Silver Concho Belt Vintage 12k Gold Coral Turquoise


Late 20th Century
Sterling Silver, 12K Gold
Turquoise, Coral
208.8 grams
37.5” long, oval part - 1 1/4" x 1 5/8"
1/20 12KT G.E. Sterling, A. Vanderver

A gorgeous silver concho belt, featuring 12k gold, coral, and turquoise. Originating from Navajo and Mexican cultures, conchos are a traditional embellishment often found on leather items like belts and wallets. They are also used as buttons or fasteners on garments. The discs of this silver belt are decorated with the intricate patterns made of gold and silver, decorated with the coral and turquoise. Similar patterns are placed between the conchos and connected to the disks by circle loops. The classic way to wear a concho belt is over layered clothing, frequently securing a long blouse or dress.


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    About Turquoise Jewelry

    Turquoise, with its vibrant blue-green hues, has been a cherished gemstone for centuries. In vintage jewelry design, turquoise holds a special place. The name “turquoise” came from the French pierre tourques and translates as a “Turkish stone.” The mineral was first transported to the west through Turkey from mines in the historical Khorasan province of Iran (Persia) and Afghanistan. Pre-Columbian Native Americans mined the stone throughout nowadays. In all these cultures turquoise was considered as a protective stone for warriors and symbolized the connection to heaven.
    In the 17th century wearing turquoise jewelry was a must for a well-dressed gentleman. The stone was popular to the point when all of the emeralds in the crown that Napoleon I gave Empress Marie Louise were replaced with Persian turquoise cabochons. Today Persian turquoise is beloved by jewelry aficionados for its warm, calming color. It may vary from sky-blue to green. As to the dark veins, it depends on your preferences and a certain piece. Some jewelry collectors prefer turquoise with a web pattern of matrix as it adds character to a piece.
    The versatility of turquoise allows it to be used into various designs. Smooth cabochon cut turquoise is a common choice for vintage jewelry. Beadwork is also a popular technique that showcases turquoise’s unique color. Turquoise is often associated with the American Southwest, where Native American artisans have been using the stone for centuries. Vintage turquoise jewelry, influenced by Native American craftsmanship, often features silverwork, geometric patterns, and symbolic motifs.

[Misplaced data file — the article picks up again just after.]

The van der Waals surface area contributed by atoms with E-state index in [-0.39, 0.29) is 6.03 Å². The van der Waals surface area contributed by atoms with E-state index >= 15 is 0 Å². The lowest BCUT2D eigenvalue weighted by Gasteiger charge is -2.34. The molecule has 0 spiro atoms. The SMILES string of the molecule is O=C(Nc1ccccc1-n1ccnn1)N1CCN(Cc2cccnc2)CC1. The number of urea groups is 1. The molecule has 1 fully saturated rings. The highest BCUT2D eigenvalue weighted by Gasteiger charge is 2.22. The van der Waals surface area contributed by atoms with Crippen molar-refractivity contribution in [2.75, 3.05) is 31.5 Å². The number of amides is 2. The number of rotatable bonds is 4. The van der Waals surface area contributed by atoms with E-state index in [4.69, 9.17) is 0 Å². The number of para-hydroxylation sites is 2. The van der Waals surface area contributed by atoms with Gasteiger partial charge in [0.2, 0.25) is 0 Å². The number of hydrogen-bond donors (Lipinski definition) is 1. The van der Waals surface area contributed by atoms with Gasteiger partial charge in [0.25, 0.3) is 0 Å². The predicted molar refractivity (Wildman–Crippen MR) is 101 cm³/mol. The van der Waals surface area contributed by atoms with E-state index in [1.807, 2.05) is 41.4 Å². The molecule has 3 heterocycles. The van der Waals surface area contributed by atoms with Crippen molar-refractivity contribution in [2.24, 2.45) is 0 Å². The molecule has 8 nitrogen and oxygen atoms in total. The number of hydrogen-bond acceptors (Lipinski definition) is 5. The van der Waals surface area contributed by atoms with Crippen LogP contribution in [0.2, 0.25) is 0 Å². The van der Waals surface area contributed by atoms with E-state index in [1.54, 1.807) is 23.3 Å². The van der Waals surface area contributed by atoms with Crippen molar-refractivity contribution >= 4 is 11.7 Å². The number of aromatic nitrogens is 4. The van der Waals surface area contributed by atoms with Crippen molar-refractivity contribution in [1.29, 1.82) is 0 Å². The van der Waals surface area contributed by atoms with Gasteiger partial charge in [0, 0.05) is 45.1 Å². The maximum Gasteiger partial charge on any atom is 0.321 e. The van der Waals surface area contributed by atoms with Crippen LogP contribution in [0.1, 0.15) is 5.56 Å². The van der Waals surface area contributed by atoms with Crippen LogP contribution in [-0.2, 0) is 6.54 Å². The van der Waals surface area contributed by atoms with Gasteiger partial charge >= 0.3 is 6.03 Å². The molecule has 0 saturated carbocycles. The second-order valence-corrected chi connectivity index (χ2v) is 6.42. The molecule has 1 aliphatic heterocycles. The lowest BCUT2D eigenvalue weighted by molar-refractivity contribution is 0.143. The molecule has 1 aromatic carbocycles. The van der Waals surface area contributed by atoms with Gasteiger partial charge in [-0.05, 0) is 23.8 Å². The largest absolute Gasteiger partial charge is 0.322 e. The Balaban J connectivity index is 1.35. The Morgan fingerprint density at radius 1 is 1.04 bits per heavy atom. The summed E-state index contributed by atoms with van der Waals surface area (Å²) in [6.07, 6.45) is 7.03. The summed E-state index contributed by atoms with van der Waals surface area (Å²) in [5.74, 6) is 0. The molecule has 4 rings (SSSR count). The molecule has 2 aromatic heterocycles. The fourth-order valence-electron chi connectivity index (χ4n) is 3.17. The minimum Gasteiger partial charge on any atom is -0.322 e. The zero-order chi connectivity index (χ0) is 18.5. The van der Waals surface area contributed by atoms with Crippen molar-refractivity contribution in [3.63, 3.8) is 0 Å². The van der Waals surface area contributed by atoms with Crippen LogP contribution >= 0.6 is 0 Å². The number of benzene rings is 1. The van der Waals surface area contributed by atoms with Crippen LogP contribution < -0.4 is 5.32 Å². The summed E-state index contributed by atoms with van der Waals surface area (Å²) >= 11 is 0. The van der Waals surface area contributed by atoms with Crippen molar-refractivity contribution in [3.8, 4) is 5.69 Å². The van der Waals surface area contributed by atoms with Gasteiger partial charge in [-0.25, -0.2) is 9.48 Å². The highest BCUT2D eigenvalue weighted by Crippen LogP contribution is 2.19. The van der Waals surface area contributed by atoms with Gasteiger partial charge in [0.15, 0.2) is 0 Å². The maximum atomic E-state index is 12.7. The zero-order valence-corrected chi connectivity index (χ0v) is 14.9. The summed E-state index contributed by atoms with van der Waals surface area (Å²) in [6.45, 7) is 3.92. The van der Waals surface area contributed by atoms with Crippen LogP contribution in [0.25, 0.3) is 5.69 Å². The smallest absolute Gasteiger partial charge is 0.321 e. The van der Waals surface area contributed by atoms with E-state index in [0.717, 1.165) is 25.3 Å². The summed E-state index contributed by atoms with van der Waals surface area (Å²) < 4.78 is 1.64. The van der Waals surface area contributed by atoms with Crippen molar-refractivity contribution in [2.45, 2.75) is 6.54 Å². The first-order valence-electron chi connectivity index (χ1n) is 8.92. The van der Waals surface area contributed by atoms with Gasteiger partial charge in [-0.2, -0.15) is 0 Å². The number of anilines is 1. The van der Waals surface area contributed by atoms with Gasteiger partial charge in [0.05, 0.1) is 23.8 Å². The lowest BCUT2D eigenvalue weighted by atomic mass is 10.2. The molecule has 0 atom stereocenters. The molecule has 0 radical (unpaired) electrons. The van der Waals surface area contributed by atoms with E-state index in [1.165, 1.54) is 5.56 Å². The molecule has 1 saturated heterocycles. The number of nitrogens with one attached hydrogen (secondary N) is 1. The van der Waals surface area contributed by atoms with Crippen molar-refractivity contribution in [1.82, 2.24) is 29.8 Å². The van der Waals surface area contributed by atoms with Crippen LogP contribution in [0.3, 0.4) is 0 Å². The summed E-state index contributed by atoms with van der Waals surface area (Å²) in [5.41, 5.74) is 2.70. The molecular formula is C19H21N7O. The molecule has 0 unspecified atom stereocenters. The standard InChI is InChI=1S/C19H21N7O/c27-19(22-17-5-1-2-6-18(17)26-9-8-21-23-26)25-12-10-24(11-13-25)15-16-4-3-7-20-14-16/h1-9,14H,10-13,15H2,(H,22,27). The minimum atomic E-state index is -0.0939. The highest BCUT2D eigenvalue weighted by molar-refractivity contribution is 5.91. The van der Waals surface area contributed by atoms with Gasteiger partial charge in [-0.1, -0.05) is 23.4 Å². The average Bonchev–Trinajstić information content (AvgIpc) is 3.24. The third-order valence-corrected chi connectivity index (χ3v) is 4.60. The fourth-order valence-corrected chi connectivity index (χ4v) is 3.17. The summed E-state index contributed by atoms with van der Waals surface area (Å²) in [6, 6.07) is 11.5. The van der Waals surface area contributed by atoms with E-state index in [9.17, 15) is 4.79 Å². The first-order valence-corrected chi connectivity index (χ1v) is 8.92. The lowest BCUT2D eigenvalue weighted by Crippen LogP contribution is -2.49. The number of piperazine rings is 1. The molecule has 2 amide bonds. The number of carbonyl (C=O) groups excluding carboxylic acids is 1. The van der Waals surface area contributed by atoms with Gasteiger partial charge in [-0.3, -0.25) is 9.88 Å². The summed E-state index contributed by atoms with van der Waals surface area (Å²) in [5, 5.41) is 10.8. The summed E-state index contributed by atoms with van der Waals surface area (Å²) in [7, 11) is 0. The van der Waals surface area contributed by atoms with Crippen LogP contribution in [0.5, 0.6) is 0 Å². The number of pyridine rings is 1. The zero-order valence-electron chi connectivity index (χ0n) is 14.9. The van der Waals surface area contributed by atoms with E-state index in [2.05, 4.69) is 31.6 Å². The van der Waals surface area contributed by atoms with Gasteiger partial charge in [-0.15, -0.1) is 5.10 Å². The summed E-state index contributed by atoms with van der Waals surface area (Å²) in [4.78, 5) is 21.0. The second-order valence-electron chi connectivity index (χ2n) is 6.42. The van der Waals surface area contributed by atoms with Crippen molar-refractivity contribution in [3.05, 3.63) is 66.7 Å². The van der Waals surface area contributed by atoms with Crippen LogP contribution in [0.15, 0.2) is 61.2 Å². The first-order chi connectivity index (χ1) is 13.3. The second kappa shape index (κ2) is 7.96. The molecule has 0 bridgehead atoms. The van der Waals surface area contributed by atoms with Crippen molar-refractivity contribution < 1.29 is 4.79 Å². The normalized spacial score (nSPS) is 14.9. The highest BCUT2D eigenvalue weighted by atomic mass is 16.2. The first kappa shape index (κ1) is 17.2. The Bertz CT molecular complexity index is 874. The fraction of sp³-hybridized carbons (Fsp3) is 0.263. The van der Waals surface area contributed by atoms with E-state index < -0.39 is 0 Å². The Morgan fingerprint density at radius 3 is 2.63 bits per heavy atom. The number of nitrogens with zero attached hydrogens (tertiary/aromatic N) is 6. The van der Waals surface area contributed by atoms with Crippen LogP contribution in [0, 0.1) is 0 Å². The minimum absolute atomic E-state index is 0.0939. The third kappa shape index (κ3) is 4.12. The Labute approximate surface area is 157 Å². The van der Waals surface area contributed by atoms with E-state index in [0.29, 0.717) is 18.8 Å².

About Coral Jewelry

    Once considered as a plant, coral acquired the nickname “garden of the sea”. In fact, coral is a branch forming microscopic species called the coral polyp. It grows in the ocean and forms massive colonies.

    In different cultures wearing coral has different meanings. In Slavic countries coral beads were a part of the national costumes. The ancient Romans believed coral protected their kids from danger. Same in Italy, where in the beginning of 20th century coral jewelry was believed to be an anti-evil eye protection. Today coral is worn as a chic accessory with meaning and admired for its exceptional natural beauty. The silky texture and a variety of colors attract jewelry lovers all over the world.

    The value of vintage coral jewelry appreciates over time. Some coral jewels have historical or cultural significance, making it more desirable to collectors. Coral is beloved by the movie stars due to its bright and vibrant colors. Once worn for the red-carpet event, coral jewelry comes back to fashion. As you can see here, among our coral pieces we have truly intricate ones. The skill and artistry involved in creating these pieces also add to their value.

    Coral value is also based on size, cut, color and polish. Generally, there is red coral, light and deep pink coral, and orange coral. Other colors such as brown, gold and even blue are more exotic. They are shown in conchiolin corals that grow not as branches but as concentric circles.

    Mediterranean red coral is the most valuable due to its deep red color. It is harvested as deep as 200 meters in the sea. If you are looking for a classic Italian Cornicello color, then Mediterranean is your choice.
    Pink coral is dense and covers the whole spectrum of hues, from close-to-white, pale pink to salmon red. It is mostly found near Japan. Due to its glassy, hard texture, pink coral is great for engraving.

    Black coral is not truly black but rather very dark brown or nearly black. It is often polished to a high shine and can create striking, dramatic jewelry pieces.

    Blue coral, also known as “Heliopora,” is a rare type of coral with a blue to blue-green coloration. It is used less frequently in jewelry but can be quite unique.